What can possibly be motivating Tony Blair in this election campaign, asks Lindsey German
Obviously not the return of a Labour government, which he has repeatedly and openly scoffed at, denigrated and invited voters to abandon, by voting in favour of presumably the Tories or Lib Dems.
He must at least recognise that his interventions will harm rather than hinder the chances of Labour, given his continuing unpopularity. He has even complained to his former partner in crime, Alastair Campbell in an interview in GQ magazine, that it is hard to be hated.
So his purpose is something else. Seems to me it's a combination of two things: the desire to make as much trouble for Labour's left leadership, and the recognition that liberal anger at Brexit allows for the possible rebuilding of a Blair project. He rightly predicts that if Theresa May gets a big majority this will not be the end of her troubles but the beginning of them.
Instead of contributing to ensure that she is denied such a majority, he is hoping that this will lead to a regrouping of the centre, encompassing Blairite Labour, Lib Dems and some remain Tories. We'll see. I think it would be a very foolish centre politician who threw in his or her lot in with Blair. And the arithmetic of the next parliament, including the outcome of the election, is not at all certain.
Anyway, the return of the Blair Rich Project (he modestly only puts his wealth at £20m) got me out of bed on a bank holiday to take part in a radio discussion about how people felt about Blair. Even his greatest devotee, John Rentoul, couldn't muster much enthusiasm in his defence. I said that it wasn't just the war that made him unpopular, but his neoliberal policies, his pursuit of a low wage economy, his sticking to Tory spending limits in his first term.
Chilcot was scathing about Blair only ten months ago and we should ensure that he is haunted by this. He says he wants to get his hands dirty over Brexit, but how long is it since his hands were clean?
Not the path to progress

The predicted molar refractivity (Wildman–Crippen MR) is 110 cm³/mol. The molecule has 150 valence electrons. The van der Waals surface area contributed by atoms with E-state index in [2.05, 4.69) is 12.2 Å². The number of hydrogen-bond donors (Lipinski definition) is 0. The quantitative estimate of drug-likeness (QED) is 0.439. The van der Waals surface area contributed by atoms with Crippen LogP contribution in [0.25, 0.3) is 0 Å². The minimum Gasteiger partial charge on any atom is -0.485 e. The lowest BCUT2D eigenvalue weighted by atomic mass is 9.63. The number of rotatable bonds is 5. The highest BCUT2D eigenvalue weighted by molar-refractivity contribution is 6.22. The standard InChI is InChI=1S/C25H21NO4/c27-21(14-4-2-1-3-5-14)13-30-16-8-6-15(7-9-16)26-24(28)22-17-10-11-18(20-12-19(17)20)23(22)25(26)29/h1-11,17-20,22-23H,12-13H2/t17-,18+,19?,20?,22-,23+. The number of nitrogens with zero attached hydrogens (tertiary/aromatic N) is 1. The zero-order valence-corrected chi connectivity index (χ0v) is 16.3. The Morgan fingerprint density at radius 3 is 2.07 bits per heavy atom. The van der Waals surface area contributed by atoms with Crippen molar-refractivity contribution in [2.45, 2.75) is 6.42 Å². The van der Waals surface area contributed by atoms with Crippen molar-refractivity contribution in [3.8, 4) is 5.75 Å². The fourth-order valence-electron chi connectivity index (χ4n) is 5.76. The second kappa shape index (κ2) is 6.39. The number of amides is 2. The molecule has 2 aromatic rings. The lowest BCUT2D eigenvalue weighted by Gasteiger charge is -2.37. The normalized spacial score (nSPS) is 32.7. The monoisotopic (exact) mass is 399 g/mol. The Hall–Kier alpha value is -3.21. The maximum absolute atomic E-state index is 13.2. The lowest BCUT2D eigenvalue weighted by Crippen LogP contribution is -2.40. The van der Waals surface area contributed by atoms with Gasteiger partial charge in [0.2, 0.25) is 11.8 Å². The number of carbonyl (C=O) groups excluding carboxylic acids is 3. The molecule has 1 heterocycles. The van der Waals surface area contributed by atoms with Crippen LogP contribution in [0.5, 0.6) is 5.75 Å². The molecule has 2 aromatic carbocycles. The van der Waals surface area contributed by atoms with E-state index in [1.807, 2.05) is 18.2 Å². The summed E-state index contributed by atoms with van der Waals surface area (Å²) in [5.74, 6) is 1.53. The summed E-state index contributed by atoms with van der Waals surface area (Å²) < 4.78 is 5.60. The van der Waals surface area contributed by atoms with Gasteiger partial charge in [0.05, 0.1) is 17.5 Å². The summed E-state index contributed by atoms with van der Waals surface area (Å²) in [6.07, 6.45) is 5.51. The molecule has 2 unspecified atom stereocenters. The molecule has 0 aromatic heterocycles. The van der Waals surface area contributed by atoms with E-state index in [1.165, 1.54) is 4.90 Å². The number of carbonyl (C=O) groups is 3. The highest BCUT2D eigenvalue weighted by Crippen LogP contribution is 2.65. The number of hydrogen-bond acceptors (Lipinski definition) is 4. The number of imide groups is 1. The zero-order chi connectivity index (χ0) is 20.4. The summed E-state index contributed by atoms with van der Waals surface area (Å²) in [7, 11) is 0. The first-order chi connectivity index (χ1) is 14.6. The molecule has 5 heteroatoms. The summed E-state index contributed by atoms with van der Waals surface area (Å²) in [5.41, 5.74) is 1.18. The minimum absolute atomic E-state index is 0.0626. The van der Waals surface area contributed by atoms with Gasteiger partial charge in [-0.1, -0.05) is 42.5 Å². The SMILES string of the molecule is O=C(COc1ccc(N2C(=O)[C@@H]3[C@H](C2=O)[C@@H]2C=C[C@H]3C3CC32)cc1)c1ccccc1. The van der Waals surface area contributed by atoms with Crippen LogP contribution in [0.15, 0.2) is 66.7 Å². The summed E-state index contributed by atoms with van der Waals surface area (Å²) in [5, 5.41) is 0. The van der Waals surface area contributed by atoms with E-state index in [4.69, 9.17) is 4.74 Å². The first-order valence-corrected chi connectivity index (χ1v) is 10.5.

If Blair is trying to position himself as the new hope of the centre, there is a more left wing version of this approach, in a letter to the Guardian, signed up to by several Guardian columnists (don't they have any other way of getting their views across?) and Clive Lewis MP.
It seems to me that this is well-meaning but misguided. It comes from Labour supporters, but in reality can only weaken the Labour vote. There is only one case where Labour should consider standing down and that is for Caroline Lucas in Brighton Pavilion. But even then, this would deny Corbyn supporters a vote at a time when Labour's policies are arguably to the left of the Greens. With the Green vote looking to be lower than in 2015, there isn't much case for it elsewhere, let alone any deal with the non-progressive Lib Dems.
In any case, everyone knows this is not going to happen and could only be put into action seriously, well before any election. So its purpose and its effect is a political intervention that is unhelpful at this time.
Their just desserts
The leaking of talks between Theresa May and Jean-Claude Juncker are an embarrassment to the Tories. Juncker told May as he left, that he was ten times more sceptical about Brexit talks than when he arrived. What is clear is that the Tories have little idea about how they will proceed with negotiations, that they will have to deal with the internal politics and parliaments of 27 member states, and that they are not in a strong position.
Doesn't look very strong or stable to me.
As national convenor of the Stop the War Coalition, Lindsey was a key organiser of the largest demonstration, and one of the largest mass movements, in British history.
Her books include ‘Material Girls: Women, Men and Work’, ‘Sex, Class and Socialism’, ‘A People’s History of London’ (with John Rees) and ‘How a Century of War Changed the Lives of Women’.
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